Golden Oats flowers
(Photo courtesy of NetPS Plant Finder)
Plant Height: 24 inches
Flower Height: 6 feet
Spread: 3 feet
Hardiness Zone: 5a
Other Names: Giant Feather Grass, Giant Needle Grass
An impressive selection that forms a dense mound of arching gray-green leaves; rising golden flower spikes sway in the breeze and persist into winter; perfect for borders, as a striking accent, or in prairie plantings; low maintenance
Golden Oats features airy plumes of brown flowers held atop the stems from mid to late summer. The gold seed heads are carried on showy plumes which fade to tan over time, which are displayed in abundance from late summer to late winter. Its grassy leaves are grayish green in color. As an added bonus, the foliage turns a gorgeous harvest gold in the fall.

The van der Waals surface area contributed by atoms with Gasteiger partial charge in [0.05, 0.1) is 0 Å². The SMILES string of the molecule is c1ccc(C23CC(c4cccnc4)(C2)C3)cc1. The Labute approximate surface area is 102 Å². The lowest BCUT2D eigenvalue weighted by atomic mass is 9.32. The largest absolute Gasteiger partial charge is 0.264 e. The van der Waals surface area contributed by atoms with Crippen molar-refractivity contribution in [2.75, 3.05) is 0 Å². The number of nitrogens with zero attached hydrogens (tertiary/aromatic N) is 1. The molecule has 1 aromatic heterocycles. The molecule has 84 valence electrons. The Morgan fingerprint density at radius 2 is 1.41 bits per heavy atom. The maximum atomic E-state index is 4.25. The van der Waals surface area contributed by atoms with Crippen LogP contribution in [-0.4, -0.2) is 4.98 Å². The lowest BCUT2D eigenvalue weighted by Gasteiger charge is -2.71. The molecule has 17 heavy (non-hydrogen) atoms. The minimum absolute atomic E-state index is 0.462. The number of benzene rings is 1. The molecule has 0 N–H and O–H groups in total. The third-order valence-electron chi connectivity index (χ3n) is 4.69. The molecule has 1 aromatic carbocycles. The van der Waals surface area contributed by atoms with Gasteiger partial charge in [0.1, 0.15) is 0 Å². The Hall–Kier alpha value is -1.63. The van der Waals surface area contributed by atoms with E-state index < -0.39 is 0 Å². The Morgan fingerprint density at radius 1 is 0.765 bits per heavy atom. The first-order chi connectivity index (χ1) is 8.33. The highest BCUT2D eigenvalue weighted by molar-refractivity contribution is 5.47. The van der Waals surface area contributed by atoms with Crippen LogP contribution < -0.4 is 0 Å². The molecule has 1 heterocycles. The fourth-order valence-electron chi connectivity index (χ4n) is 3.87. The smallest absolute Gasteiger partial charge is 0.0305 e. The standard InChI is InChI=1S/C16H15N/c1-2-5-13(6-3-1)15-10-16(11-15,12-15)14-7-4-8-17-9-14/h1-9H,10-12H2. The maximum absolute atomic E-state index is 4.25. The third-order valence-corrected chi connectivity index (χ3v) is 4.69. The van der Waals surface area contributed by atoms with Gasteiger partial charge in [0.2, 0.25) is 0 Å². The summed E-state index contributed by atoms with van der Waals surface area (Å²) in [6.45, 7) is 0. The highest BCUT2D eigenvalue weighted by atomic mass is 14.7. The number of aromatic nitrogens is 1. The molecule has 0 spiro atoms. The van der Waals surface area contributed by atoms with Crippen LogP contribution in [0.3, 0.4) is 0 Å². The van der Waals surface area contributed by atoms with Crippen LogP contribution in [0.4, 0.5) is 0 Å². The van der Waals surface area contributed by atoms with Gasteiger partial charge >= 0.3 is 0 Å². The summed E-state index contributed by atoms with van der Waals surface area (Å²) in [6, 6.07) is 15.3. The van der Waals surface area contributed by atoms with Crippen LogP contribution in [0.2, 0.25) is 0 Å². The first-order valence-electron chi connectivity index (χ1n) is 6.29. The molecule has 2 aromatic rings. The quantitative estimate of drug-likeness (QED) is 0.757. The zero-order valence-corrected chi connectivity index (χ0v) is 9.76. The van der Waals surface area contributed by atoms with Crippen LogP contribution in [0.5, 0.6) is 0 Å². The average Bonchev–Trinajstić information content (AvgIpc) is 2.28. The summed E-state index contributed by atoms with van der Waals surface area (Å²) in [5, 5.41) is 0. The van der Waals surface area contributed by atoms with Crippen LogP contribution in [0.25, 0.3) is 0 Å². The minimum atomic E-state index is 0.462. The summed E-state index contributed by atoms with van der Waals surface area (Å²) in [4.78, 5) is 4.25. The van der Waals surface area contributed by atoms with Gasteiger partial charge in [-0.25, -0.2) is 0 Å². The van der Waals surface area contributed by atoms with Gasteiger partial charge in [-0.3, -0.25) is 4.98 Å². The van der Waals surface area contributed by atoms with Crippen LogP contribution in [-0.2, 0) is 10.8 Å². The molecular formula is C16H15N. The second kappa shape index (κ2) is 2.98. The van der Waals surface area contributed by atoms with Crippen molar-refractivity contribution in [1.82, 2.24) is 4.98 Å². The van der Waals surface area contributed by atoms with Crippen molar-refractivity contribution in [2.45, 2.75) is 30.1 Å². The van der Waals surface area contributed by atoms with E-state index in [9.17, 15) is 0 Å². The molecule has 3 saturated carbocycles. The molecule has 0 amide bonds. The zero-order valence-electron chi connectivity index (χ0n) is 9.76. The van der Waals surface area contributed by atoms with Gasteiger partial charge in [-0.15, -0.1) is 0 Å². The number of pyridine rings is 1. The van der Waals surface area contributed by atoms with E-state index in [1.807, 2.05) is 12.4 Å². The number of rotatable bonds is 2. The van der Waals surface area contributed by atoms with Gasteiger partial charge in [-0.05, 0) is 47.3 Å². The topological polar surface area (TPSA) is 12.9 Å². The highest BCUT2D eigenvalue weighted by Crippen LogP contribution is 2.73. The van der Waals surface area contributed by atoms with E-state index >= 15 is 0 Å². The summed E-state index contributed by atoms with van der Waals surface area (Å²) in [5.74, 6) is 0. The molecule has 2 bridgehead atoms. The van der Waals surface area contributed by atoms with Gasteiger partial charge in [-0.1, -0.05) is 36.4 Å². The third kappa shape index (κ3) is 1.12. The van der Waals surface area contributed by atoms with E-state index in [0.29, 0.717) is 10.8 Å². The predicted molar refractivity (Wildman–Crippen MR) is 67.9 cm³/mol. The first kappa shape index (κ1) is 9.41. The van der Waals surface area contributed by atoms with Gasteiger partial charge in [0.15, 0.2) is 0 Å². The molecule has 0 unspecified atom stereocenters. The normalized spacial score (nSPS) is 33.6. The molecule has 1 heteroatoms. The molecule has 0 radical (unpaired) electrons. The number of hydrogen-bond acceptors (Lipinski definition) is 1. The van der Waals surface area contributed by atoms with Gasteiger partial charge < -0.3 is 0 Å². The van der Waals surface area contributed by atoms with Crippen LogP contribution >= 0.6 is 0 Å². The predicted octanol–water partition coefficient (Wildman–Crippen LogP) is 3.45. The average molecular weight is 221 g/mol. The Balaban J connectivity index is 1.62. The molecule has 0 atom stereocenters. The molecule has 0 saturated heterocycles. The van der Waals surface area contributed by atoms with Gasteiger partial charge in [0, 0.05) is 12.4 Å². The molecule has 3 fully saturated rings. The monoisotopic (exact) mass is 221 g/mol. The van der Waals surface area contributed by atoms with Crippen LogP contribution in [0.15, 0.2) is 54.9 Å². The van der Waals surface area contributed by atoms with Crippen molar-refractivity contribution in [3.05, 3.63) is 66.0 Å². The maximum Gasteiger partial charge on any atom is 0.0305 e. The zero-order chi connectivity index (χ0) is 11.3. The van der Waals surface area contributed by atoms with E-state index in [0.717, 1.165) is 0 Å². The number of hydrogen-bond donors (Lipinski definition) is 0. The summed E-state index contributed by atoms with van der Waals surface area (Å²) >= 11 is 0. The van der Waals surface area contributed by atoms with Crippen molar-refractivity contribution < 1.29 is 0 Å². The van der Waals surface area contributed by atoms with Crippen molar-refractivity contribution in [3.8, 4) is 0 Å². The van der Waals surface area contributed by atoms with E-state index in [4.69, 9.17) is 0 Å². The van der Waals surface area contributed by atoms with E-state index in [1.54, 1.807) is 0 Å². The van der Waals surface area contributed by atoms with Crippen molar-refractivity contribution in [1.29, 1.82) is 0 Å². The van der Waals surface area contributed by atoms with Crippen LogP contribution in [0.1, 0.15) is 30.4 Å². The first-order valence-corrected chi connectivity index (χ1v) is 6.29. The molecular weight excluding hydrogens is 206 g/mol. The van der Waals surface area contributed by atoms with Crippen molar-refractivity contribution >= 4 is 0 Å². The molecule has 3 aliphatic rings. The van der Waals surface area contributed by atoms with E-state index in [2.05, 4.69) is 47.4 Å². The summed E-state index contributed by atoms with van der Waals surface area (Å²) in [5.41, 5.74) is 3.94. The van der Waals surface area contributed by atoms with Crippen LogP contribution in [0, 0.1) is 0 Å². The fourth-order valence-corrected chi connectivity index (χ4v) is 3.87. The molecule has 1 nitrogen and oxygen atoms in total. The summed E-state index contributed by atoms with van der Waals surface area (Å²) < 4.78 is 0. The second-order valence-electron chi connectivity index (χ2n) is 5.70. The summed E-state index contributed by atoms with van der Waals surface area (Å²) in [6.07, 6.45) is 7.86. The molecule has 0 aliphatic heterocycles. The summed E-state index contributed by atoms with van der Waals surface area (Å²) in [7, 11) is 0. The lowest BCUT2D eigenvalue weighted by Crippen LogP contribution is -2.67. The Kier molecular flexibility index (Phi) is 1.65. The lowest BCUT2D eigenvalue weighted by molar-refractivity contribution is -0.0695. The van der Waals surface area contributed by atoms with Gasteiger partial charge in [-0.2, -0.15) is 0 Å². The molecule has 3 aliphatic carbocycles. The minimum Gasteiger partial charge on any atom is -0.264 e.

Golden Oats is a dense herbaceous perennial grass with an indistinguished habit of growth. It brings an extremely fine and delicate texture to the garden composition and should be used to full effect.
This is a relatively low maintenance plant, and is best cleaned up in early spring before it resumes active growth for the season. Deer don't particularly care for this plant and will usually leave it alone in favor of tastier treats. It has no significant negative characteristics.
Golden Oats is recommended for the following landscape applications;
- Mass Planting
- Rock/Alpine Gardens
- Border Edging
- General Garden Use
- Naturalizing And Woodland Gardens
Planting & Growing
Golden Oats will grow to be about 24 inches tall at maturity extending to 6 feet tall with the flowers, with a spread of 3 feet. Its foliage tends to remain dense right to the ground, not requiring facer plants in front. It grows at a fast rate, and under ideal conditions can be expected to live for approximately 20 years.
This plant does best in full sun to partial shade. It is very adaptable to both dry and moist growing conditions, but will not tolerate any standing water. It is not particular as to soil type or pH. It is somewhat tolerant of urban pollution. This species is native to parts of North America. It can be propagated by division.